Social distancing regulations in Canada are leading to tensions over the availability of euthanasia for nursing home patients. The Canadian Association of MAiD Assessors and Providers (CAMAP) has complained that it is impossible for some people to access euthanasia during the coronavirus pandemic because they are stuck in faith-based nursing homes.
CAMAP demands that these institutions be required to allow euthanasia on their premises when patients cannot be transferred to a more compliant venue:
A significant number of [long-term care] facilities and many acute care hospitals are faith-based and prohibit MAiD. Patients resident in these facilities have previously been transferred to other institutions that do not prohibit MAiD. When the institutions to which these faith-based facilities previously transferred patients prohibit transfer for reasons of public health these faith-based institutions should now allow MAiD provisions on-site. CAMAP believes that if necessary provincial governments should issue directives to all faith-based institutions requiring them to allow MAiD when the transfer of patients has been prohibited for reasons of public health.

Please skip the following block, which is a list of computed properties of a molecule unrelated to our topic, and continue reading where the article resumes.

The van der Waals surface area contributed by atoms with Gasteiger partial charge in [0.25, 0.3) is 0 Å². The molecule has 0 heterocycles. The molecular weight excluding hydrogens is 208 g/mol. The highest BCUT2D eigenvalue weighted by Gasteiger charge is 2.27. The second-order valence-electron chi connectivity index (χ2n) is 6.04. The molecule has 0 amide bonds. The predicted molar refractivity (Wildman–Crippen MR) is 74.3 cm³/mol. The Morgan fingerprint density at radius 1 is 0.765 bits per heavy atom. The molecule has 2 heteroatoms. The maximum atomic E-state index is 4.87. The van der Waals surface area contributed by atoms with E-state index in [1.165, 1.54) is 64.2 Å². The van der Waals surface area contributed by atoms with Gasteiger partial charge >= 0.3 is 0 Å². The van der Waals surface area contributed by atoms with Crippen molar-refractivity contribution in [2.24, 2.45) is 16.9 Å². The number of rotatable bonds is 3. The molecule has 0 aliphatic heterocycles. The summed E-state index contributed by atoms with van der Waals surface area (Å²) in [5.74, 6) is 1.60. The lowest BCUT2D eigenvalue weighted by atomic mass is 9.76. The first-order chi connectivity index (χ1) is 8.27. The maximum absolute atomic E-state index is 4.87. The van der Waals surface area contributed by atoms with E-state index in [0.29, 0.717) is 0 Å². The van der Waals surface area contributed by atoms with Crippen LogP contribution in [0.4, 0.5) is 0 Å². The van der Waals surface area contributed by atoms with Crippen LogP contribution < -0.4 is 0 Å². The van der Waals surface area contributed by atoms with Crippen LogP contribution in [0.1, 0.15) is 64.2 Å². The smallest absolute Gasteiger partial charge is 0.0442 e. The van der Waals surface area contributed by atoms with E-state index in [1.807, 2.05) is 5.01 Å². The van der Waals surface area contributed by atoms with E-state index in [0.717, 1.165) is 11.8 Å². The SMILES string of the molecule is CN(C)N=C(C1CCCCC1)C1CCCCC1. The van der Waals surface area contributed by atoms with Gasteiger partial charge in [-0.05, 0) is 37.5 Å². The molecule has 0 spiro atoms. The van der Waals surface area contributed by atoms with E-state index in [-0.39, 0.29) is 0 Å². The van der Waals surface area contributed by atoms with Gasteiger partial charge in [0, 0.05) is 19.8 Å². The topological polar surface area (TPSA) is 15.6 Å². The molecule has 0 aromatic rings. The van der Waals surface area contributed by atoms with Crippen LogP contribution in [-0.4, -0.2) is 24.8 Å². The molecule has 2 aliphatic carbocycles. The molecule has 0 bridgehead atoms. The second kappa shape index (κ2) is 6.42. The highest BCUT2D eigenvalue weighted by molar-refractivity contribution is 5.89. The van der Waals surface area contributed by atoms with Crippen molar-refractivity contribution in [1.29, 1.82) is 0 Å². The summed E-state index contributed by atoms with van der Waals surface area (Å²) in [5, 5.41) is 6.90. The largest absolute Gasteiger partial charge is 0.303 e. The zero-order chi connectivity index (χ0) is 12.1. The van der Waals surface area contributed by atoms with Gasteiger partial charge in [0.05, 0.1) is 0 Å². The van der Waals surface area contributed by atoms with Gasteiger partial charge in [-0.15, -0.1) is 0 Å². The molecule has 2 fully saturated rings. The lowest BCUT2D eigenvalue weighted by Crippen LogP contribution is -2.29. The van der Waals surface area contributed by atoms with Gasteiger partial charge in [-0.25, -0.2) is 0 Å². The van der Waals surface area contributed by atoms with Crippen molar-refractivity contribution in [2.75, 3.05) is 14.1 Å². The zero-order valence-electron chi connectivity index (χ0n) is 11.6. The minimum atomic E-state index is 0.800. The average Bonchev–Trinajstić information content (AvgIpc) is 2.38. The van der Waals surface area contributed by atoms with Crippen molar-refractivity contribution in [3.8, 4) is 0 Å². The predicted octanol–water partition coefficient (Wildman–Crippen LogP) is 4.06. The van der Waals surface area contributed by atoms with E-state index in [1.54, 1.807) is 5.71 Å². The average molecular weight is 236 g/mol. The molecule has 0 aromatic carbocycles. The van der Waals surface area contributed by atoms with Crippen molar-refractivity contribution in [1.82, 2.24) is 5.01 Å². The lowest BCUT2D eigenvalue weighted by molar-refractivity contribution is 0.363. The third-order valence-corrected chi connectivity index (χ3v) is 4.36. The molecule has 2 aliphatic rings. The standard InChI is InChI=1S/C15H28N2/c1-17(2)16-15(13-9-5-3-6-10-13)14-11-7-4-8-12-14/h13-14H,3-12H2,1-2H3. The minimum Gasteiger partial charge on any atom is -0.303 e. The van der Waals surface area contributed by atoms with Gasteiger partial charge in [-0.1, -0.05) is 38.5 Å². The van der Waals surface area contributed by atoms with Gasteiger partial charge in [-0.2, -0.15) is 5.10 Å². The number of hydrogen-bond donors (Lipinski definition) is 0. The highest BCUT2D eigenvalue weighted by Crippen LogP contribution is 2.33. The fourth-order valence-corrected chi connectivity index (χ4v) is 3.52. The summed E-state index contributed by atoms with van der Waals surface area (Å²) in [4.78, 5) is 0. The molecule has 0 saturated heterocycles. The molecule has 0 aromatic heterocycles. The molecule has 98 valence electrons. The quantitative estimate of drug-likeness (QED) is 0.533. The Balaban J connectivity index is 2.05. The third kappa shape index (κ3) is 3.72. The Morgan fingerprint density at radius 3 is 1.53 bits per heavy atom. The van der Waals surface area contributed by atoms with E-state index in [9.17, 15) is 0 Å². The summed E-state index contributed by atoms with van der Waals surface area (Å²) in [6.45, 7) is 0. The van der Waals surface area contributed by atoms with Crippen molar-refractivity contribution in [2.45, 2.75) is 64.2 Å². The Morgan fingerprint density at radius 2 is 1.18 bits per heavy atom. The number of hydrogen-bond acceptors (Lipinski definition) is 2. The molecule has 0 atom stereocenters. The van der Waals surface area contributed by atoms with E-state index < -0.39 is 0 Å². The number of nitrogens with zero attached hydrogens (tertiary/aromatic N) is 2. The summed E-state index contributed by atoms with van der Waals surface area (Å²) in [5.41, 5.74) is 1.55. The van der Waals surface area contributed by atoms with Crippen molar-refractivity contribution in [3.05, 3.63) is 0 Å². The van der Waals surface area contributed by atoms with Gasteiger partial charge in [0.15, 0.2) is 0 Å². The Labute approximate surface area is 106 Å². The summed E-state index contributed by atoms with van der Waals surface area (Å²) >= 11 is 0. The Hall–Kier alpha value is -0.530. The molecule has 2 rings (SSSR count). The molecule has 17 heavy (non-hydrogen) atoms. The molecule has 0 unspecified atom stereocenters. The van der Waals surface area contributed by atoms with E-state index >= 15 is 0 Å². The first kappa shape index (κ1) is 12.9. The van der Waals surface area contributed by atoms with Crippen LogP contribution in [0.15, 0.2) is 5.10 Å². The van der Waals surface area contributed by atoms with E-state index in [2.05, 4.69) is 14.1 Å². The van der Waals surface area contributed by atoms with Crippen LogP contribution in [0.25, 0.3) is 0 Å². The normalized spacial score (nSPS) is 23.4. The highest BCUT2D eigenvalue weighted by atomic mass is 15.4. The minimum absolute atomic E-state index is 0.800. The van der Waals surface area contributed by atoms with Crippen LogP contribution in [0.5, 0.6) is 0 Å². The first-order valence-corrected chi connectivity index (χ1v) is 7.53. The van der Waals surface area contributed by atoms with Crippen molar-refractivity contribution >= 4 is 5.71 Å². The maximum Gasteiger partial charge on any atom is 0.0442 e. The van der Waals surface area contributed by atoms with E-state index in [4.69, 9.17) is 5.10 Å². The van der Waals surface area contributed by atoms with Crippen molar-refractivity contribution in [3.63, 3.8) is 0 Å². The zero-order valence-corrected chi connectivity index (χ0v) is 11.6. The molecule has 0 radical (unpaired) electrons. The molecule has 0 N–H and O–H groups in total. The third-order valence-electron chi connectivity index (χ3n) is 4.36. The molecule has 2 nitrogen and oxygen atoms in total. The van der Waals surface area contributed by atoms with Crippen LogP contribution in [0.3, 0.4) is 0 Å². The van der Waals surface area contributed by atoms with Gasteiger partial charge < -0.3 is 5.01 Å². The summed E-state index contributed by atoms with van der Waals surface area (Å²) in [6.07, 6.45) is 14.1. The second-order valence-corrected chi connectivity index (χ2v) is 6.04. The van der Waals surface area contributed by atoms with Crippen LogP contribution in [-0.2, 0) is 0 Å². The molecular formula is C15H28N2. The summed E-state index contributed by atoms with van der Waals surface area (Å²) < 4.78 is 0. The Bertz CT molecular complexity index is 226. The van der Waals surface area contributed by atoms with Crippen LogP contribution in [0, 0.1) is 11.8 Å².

As Alex Schadenberg, of the Euthanasia Prevention Coalition, points out, if the provincial governments do compel intransigent nursing homes to allow euthanasia during the current crisis, it is unlikely that they will return to the status quo ante after the crisis has passed.
Michael Cook is editor of BioEdge
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